Franz Marc

Date/place of birth

February 8, 1880, Munich

Day/place of death

March 4, 1916, Braquis, France

Franz Marc - Zwei rote Jünglingsakte auf Schwarz
Franz Marc - Zwei rote Jünglingsakte auf Schwarz

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Franz Marc biography

Franz Marc is celebrated as one of the most important animal painters of modern times; however, the German artist, who found people ugly and sought higher beauty and purity in the nature of animals, was disappointed with his quest and ultimately fled to abstraction.

Franz Marc – An artist in search of the essence of the world

Franz Marc was born in Munich on 8 February 1880. His father, the painter and professor Wilhelm Marc, taught his son the technical basics, but a career as artist did not come into question. Rather, Franz Marc wished to study theology and take up a spiritual profession, and although he eventually pushed this wish to the side and began to study painting at the Munich Academy of Fine Arts following his military service, a religious dimension was always inherent in his work. For Marc, who had come into contact with Impressionist painting on a study trip to Paris, it wasn’t the outer appearance - which he altered with much symbolic energy especially in the use of colour - but the inner being, the ‘animal soul’, which took centre stage in Franz Marc’s pictures. His preferred motif was that of the animal, which he tried to capture not according to its nature, but its essence, on the suggestion of his friend, the Swiss animal painter Jean-Bloé Nietslé. 

Colour as symbolic language of a new, purified world

Franz Marc experimented with various painting styles and discovered coloration above all to be his personal method of expression. His friendship with Wassily Kandinsky and Gabriele Münter was characterised by an intensive examination of colour theory. Together with Kandinsky, Franz Marc founded the avant-garde artist collective Der Blaue Reiter, joined later by Paul Klee and August Macke. The blue horse embodied for Marc the longing for redemption from earthly ballast, from the visible world, which was ultimately nothing more for the artist than a deception that had to be overcome. Together with his lifelong friend Macke, Marc visited the French painter Robert Delauney in Paris, whose Orphic Cubism impressed both artists very much. More than Delauney, Marc was captivated by Futurist art which he could admire in an exhibition in Bonn on his return from Paris. It became ever clearer for Marc that he could not achieve his aspirations through figuration, and his colours exploded out of their moulds.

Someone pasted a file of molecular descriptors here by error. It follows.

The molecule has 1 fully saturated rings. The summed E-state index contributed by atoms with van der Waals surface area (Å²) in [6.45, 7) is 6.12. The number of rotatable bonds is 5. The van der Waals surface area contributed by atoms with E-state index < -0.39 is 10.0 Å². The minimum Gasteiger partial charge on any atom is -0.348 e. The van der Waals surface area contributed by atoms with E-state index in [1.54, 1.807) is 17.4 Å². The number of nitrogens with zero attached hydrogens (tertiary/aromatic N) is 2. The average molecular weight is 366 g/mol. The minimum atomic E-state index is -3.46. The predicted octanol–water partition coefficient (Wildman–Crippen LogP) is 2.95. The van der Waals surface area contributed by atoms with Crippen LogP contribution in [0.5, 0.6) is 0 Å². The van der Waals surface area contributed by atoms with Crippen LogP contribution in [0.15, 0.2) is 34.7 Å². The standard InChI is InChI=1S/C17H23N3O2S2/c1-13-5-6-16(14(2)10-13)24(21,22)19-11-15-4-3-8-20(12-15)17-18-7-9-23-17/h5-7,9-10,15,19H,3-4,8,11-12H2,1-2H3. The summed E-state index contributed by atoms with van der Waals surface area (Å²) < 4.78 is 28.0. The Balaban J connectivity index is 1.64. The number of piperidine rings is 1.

Overcoming nature by turning to the spirit

Under the impression of the looming clouds of World War, Franz Marc also moved increasingly away from the animal motif towards abstraction. Whereas he had once been impassioned by nature, he now found it ugly, and the only goal of the true artist was pure spiritual being. His later master work, the four-part pictorial series Playing Forms, Cheerful Forms, Broken Forms and Fighting Forms, strikingly illustrates this development and prompted quite diverse interpretations amongst critics. The sombre, resigned mood which pervaded Marc’s work culminated in apocalyptic depictions of lifeless worlds and perhaps also prompted the artist’s fateful voluntary enlistment for military service.

Franz Marc was killed on 4 March 1916 in Braquis near Verdun. He was 36 years old. His perhaps most famous picture, Tower of Blue Horses, featured in the 1937 exhibition of ‘Degenerate Art’. It remains missing to this day.

© Kunsthaus Lempertz

Franz Marc Prices

Franz MarcZwei rote Jünglingsakte auf Schwarz€93.000
Franz MarcZwei liegende weibliche Akte€45.880
Franz MarcReitergruppe und Frauenakt (Arkadische Gruppe in Landschaft)€45.000
Franz MarcTänzerin€37.500
Franz MarcLandschaft bei Meran (Schenna)€32.240
Franz MarcAbstrakte Baumstudie€31.250

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